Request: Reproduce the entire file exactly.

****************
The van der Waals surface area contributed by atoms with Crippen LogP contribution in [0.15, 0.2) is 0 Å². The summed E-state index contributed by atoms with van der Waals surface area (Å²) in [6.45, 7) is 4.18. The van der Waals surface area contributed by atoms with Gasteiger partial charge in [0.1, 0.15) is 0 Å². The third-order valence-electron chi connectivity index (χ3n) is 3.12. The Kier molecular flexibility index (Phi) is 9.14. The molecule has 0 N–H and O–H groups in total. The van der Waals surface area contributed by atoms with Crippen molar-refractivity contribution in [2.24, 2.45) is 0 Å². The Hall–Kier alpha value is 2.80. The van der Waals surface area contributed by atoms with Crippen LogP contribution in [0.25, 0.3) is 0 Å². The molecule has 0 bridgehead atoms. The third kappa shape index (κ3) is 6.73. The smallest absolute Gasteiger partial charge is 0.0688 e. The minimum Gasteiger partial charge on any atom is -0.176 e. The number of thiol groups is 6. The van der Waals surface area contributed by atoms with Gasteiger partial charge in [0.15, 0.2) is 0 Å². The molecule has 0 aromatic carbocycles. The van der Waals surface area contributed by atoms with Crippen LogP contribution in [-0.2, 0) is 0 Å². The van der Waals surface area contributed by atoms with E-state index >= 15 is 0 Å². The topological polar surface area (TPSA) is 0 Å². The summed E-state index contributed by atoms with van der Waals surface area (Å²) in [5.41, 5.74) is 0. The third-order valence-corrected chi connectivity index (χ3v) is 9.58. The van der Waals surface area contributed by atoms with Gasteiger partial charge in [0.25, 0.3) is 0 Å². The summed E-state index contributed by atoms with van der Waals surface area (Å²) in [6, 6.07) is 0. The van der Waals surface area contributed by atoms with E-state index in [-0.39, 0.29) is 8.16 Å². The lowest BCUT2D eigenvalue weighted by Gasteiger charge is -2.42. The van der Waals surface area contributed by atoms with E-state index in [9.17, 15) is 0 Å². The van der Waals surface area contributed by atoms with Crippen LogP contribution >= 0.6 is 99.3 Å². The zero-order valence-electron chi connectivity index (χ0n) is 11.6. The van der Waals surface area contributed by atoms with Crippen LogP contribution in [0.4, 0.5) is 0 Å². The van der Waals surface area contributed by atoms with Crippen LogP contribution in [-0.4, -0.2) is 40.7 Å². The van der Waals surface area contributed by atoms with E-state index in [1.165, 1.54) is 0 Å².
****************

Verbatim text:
The van der Waals surface area contributed by atoms with Crippen LogP contribution in [0.15, 0.2) is 0 Å². The summed E-state index contributed by atoms with van der Waals surface area (Å²) in [6.45, 7) is 4.18. The van der Waals surface area contributed by atoms with Gasteiger partial charge in [0.1, 0.15) is 0 Å². The third-order valence-electron chi connectivity index (χ3n) is 3.12. The Kier molecular flexibility index (Phi) is 9.14. The molecule has 0 N–H and O–H groups in total. The van der Waals surface area contributed by atoms with Crippen molar-refractivity contribution in [2.24, 2.45) is 0 Å². The Hall–Kier alpha value is 2.80. The van der Waals surface area contributed by atoms with Crippen LogP contribution in [0.25, 0.3) is 0 Å². The molecule has 0 bridgehead atoms. The third kappa shape index (κ3) is 6.73. The smallest absolute Gasteiger partial charge is 0.0688 e. The minimum Gasteiger partial charge on any atom is -0.176 e. The number of thiol groups is 6. The van der Waals surface area contributed by atoms with Gasteiger partial charge in [0.15, 0.2) is 0 Å². The molecule has 0 aromatic carbocycles. The van der Waals surface area contributed by atoms with Crippen LogP contribution in [-0.2, 0) is 0 Å². The van der Waals surface area contributed by atoms with E-state index >= 15 is 0 Å². The topological polar surface area (TPSA) is 0 Å². The summed E-state index contributed by atoms with van der Waals surface area (Å²) in [5.41, 5.74) is 0. The third-order valence-corrected chi connectivity index (χ3v) is 9.58. The van der Waals surface area contributed by atoms with Gasteiger partial charge in [0.25, 0.3) is 0 Å². The summed E-state index contributed by atoms with van der Waals surface area (Å²) in [6, 6.07) is 0. The van der Waals surface area contributed by atoms with E-state index in [-0.39, 0.29) is 8.16 Å². The lowest BCUT2D eigenvalue weighted by Gasteiger charge is -2.42. The van der Waals surface area contributed by atoms with E-state index in [9.17, 15) is 0 Å². The van der Waals surface area contributed by atoms with Crippen LogP contribution >= 0.6 is 99.3 Å². The zero-order valence-electron chi connectivity index (χ0n) is 11.6. The van der Waals surface area contributed by atoms with Crippen LogP contribution in [0.4, 0.5) is 0 Å². The van der Waals surface area contributed by atoms with Crippen LogP contribution in [-0.4, -0.2) is 40.7 Å². The van der Waals surface area contributed by atoms with E-state index in [1.165, 1.54) is 0 Å².